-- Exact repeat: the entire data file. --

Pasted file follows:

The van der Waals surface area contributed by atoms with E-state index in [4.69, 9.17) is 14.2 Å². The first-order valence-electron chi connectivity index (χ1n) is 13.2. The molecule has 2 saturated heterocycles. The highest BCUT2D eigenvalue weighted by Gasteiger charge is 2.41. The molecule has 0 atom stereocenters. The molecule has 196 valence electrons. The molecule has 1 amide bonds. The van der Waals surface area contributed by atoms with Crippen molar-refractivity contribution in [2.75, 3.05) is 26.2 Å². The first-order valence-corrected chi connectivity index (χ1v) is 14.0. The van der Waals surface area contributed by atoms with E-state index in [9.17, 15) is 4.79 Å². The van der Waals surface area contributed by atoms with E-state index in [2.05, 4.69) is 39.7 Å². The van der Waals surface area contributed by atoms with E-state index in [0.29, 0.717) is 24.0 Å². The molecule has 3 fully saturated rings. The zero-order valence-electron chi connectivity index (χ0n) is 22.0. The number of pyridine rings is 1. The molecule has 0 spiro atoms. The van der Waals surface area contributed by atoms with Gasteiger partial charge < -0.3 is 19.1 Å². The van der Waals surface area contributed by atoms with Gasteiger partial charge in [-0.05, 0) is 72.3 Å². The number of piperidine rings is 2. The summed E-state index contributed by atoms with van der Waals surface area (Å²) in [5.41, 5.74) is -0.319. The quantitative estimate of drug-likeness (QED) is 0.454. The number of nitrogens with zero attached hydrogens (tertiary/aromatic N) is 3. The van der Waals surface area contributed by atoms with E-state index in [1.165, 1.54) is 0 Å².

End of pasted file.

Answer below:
The van der Waals surface area contributed by atoms with E-state index in [4.69, 9.17) is 14.2 Å². The first-order valence-electron chi connectivity index (χ1n) is 13.2. The molecule has 2 saturated heterocycles. The highest BCUT2D eigenvalue weighted by Gasteiger charge is 2.41. The molecule has 0 atom stereocenters. The molecule has 196 valence electrons. The molecule has 1 amide bonds. The van der Waals surface area contributed by atoms with Crippen molar-refractivity contribution in [2.75, 3.05) is 26.2 Å². The first-order valence-corrected chi connectivity index (χ1v) is 14.0. The van der Waals surface area contributed by atoms with E-state index in [9.17, 15) is 4.79 Å². The van der Waals surface area contributed by atoms with E-state index in [2.05, 4.69) is 39.7 Å². The van der Waals surface area contributed by atoms with E-state index in [0.29, 0.717) is 24.0 Å². The molecule has 3 fully saturated rings. The zero-order valence-electron chi connectivity index (χ0n) is 22.0. The number of pyridine rings is 1. The molecule has 0 spiro atoms. The van der Waals surface area contributed by atoms with Gasteiger partial charge < -0.3 is 19.1 Å². The van der Waals surface area contributed by atoms with Gasteiger partial charge in [-0.05, 0) is 72.3 Å². The number of piperidine rings is 2. The summed E-state index contributed by atoms with van der Waals surface area (Å²) in [5.41, 5.74) is -0.319. The quantitative estimate of drug-likeness (QED) is 0.454. The number of nitrogens with zero attached hydrogens (tertiary/aromatic N) is 3. The van der Waals surface area contributed by atoms with E-state index in [1.165, 1.54) is 0 Å².